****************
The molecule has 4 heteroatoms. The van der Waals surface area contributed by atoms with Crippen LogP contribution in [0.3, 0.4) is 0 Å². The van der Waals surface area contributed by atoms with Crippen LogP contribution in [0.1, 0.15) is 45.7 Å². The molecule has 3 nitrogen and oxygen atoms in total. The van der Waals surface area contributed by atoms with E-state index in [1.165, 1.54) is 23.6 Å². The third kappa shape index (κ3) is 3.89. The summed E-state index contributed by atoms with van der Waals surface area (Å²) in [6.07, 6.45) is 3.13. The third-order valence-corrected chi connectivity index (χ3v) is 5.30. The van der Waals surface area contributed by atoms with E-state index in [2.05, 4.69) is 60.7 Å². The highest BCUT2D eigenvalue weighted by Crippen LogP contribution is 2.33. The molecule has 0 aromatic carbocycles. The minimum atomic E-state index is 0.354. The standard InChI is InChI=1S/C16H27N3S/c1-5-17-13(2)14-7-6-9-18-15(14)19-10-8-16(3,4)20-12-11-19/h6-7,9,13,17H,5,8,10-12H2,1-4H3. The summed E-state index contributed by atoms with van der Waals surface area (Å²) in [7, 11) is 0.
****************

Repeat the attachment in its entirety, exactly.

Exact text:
The molecule has 4 heteroatoms. The van der Waals surface area contributed by atoms with Crippen LogP contribution in [0.3, 0.4) is 0 Å². The van der Waals surface area contributed by atoms with Crippen LogP contribution in [0.1, 0.15) is 45.7 Å². The molecule has 3 nitrogen and oxygen atoms in total. The van der Waals surface area contributed by atoms with E-state index in [1.165, 1.54) is 23.6 Å². The third kappa shape index (κ3) is 3.89. The summed E-state index contributed by atoms with van der Waals surface area (Å²) in [6.07, 6.45) is 3.13. The third-order valence-corrected chi connectivity index (χ3v) is 5.30. The van der Waals surface area contributed by atoms with E-state index in [2.05, 4.69) is 60.7 Å². The highest BCUT2D eigenvalue weighted by Crippen LogP contribution is 2.33. The molecule has 0 aromatic carbocycles. The minimum atomic E-state index is 0.354. The standard InChI is InChI=1S/C16H27N3S/c1-5-17-13(2)14-7-6-9-18-15(14)19-10-8-16(3,4)20-12-11-19/h6-7,9,13,17H,5,8,10-12H2,1-4H3. The summed E-state index contributed by atoms with van der Waals surface area (Å²) in [7, 11) is 0.